Promoting the psychosocial wellbeing of refugee children in Greece
2017 - 2018
The small island of Lesbos can be considered Europe’s front door and epicenter of the migrant crisis in Greece. Lesvbos presently hosts around 8,942 refugees fleeing armed conflict and persecution; three times its designated capacity. Of these, more than 40% are children mainly coming from Syria, Iraq and Afghanistan. Trapped in a political and bureaucratic limbo, these children are left in refugee camps with very limited resources for an indefinite period of time.
This stressful situation of uncertainty only adds to an already traumatizing experience of conflict, displacement, potential loss of family and the perilous journey to Greece. Furthermore, the complete lack of social integration and plans for their insertion into the education system heavily prevents the wellbeing and psychosocial development of these children, threatening to turn them into another lost generation.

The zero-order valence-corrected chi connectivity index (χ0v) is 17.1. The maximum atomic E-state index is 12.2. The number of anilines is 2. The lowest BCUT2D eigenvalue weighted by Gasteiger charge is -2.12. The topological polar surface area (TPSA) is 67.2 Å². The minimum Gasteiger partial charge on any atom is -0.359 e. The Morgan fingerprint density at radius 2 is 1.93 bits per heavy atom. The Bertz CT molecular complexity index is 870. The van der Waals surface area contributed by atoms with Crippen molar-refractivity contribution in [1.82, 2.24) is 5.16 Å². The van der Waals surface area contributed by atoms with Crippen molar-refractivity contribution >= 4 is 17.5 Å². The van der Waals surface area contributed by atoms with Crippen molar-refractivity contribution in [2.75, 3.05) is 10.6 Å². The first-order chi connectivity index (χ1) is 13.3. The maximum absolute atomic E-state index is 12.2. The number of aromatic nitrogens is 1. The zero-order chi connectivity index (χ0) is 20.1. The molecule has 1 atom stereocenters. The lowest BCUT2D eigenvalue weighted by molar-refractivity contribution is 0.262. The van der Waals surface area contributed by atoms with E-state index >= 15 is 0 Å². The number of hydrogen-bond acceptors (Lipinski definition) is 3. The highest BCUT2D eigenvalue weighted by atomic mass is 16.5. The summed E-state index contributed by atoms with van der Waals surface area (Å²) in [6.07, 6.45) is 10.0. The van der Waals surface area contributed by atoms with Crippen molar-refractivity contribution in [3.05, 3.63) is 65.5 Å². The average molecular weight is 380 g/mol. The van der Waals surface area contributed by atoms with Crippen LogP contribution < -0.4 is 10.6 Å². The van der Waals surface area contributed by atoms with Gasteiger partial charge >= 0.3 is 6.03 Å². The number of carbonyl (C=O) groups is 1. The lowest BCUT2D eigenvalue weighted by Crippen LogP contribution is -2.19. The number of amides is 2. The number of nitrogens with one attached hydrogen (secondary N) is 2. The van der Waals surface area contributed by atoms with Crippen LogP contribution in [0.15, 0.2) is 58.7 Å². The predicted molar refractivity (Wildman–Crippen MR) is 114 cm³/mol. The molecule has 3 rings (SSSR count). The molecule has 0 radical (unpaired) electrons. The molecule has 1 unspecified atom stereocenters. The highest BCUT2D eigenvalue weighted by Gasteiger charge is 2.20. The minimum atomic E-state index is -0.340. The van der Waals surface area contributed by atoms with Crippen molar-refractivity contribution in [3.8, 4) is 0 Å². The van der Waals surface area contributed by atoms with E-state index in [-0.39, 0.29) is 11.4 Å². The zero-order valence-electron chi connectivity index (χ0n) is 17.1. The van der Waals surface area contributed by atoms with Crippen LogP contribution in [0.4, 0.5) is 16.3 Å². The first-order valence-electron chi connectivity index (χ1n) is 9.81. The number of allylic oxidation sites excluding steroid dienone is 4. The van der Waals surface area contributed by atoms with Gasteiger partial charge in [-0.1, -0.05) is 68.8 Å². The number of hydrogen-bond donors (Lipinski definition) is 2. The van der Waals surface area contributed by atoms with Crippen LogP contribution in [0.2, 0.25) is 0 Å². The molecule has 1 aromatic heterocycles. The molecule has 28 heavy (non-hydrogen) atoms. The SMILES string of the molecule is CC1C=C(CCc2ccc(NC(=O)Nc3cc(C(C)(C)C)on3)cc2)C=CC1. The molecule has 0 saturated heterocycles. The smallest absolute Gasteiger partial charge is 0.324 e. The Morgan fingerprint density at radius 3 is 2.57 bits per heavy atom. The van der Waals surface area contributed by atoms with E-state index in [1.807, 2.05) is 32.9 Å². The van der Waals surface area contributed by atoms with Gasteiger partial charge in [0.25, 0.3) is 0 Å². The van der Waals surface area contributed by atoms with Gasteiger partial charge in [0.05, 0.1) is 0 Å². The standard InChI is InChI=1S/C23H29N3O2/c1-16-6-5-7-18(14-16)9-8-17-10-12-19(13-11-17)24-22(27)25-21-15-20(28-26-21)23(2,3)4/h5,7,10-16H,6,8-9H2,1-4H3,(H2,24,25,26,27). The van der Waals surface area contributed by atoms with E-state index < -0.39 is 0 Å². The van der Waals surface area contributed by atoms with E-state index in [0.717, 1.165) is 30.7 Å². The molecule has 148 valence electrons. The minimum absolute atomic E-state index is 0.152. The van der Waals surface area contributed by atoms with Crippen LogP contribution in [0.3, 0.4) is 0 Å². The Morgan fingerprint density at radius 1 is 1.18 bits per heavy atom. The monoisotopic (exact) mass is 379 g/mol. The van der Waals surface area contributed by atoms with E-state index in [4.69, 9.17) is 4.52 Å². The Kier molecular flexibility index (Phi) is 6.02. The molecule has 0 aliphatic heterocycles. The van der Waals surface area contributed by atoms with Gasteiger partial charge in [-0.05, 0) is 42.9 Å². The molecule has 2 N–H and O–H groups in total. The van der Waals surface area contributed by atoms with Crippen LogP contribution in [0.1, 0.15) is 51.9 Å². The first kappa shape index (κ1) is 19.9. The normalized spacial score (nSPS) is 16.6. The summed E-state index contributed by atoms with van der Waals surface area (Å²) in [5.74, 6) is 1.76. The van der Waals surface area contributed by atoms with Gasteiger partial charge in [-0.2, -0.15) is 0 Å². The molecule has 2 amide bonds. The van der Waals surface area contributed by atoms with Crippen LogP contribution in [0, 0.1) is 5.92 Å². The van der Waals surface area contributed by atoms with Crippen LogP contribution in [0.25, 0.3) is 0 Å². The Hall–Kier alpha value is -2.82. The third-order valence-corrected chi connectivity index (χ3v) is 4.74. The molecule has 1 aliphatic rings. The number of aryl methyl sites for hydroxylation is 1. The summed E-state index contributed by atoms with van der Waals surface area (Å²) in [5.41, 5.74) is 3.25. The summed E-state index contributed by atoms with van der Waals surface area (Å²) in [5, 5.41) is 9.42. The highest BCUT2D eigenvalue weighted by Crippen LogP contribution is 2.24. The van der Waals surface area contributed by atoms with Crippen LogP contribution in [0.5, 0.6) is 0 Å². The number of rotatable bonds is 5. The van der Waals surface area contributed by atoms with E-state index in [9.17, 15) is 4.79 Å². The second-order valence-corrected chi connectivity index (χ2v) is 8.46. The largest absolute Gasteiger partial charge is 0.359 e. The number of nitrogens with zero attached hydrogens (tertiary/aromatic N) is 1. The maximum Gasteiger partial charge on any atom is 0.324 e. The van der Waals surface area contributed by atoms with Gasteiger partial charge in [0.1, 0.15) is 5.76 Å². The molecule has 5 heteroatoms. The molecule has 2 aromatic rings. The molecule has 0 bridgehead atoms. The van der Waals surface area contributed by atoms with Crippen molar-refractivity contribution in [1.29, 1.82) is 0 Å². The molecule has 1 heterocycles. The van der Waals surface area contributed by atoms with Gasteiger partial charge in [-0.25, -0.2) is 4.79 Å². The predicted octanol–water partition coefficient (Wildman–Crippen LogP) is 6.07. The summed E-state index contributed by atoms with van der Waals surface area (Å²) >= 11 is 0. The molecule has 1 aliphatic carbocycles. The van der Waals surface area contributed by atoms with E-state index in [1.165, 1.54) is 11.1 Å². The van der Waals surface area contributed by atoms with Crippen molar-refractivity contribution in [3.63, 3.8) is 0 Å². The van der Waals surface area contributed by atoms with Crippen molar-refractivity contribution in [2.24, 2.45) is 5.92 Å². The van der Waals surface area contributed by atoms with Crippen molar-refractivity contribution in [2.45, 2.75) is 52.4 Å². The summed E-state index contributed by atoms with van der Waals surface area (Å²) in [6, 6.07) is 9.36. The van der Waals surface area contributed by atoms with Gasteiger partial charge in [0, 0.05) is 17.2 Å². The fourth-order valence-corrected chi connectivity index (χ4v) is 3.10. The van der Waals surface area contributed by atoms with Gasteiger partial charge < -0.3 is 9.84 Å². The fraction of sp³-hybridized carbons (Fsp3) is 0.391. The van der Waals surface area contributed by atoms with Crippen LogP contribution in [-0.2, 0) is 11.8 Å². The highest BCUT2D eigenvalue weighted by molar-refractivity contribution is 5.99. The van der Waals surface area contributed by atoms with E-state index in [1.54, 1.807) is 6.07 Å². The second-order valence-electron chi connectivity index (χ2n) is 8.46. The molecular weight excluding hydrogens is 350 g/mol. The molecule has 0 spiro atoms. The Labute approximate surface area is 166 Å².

In partnership with ERCI, we aim to improve the psychosocial wellbeing of refugee children at the Municipality Hospitality Centre for Refugees and Migrants “Kara Tepe”. Kara Tepe is one of Lesbos’ two refugee camps and 55% of its population are children.
This program targets children aged 4 to 11, providing supportive and relevant non-formal education and recreational activities such as expressive arts and design, literacy and life skills. The activities have been planned so as to help restore a sense of structure and normality to the children’s otherwise highly risky and trauma-exposed context. A mental health and psychosocial specialist experienced with refugees will train and supervise a team of psychologists, social workers, protection officers and educators to lead the activities and interpreters will be involved to aid their planning and implementation.
refugee children will be involved in psychosocial activities
non-formal weekly educational and recreational activities carried out
mental health and psychosocial specialist will train and supervise a multidisciplinary team
volunteers of the core team trained in child protection and psychological first aid (PFA)
children, families and communities supported